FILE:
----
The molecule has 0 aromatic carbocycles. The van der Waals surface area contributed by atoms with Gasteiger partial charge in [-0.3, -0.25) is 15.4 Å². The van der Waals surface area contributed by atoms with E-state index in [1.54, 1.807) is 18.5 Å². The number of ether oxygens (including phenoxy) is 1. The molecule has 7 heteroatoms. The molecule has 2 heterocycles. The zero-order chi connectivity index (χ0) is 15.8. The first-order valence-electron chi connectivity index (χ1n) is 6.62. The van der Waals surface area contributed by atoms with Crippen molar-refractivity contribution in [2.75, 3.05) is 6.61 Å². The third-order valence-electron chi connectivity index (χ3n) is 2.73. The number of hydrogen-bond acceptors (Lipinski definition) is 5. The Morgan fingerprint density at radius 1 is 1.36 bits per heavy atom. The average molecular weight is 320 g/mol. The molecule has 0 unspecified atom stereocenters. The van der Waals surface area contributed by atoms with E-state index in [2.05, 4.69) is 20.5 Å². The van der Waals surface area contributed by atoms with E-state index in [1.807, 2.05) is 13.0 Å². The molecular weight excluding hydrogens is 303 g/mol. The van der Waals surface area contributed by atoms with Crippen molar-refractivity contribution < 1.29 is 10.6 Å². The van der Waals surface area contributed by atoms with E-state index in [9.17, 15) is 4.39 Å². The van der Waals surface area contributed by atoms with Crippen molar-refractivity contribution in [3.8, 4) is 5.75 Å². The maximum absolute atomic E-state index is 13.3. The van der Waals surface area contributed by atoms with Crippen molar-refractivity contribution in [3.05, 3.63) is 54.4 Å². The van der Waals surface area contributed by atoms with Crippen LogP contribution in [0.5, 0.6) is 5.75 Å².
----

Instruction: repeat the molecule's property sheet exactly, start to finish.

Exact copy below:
The molecule has 0 aromatic carbocycles. The van der Waals surface area contributed by atoms with Gasteiger partial charge in [-0.3, -0.25) is 15.4 Å². The van der Waals surface area contributed by atoms with E-state index in [1.54, 1.807) is 18.5 Å². The number of ether oxygens (including phenoxy) is 1. The molecule has 7 heteroatoms. The molecule has 2 heterocycles. The zero-order chi connectivity index (χ0) is 15.8. The first-order valence-electron chi connectivity index (χ1n) is 6.62. The van der Waals surface area contributed by atoms with Crippen molar-refractivity contribution in [2.75, 3.05) is 6.61 Å². The third-order valence-electron chi connectivity index (χ3n) is 2.73. The number of hydrogen-bond acceptors (Lipinski definition) is 5. The Morgan fingerprint density at radius 1 is 1.36 bits per heavy atom. The average molecular weight is 320 g/mol. The molecule has 0 unspecified atom stereocenters. The van der Waals surface area contributed by atoms with E-state index in [2.05, 4.69) is 20.5 Å². The van der Waals surface area contributed by atoms with E-state index in [1.807, 2.05) is 13.0 Å². The molecular weight excluding hydrogens is 303 g/mol. The van der Waals surface area contributed by atoms with Crippen molar-refractivity contribution < 1.29 is 10.6 Å². The van der Waals surface area contributed by atoms with E-state index in [9.17, 15) is 4.39 Å². The van der Waals surface area contributed by atoms with Crippen molar-refractivity contribution in [3.8, 4) is 5.75 Å². The maximum absolute atomic E-state index is 13.3. The van der Waals surface area contributed by atoms with Crippen molar-refractivity contribution in [3.05, 3.63) is 54.4 Å². The van der Waals surface area contributed by atoms with Crippen LogP contribution in [0.5, 0.6) is 5.75 Å².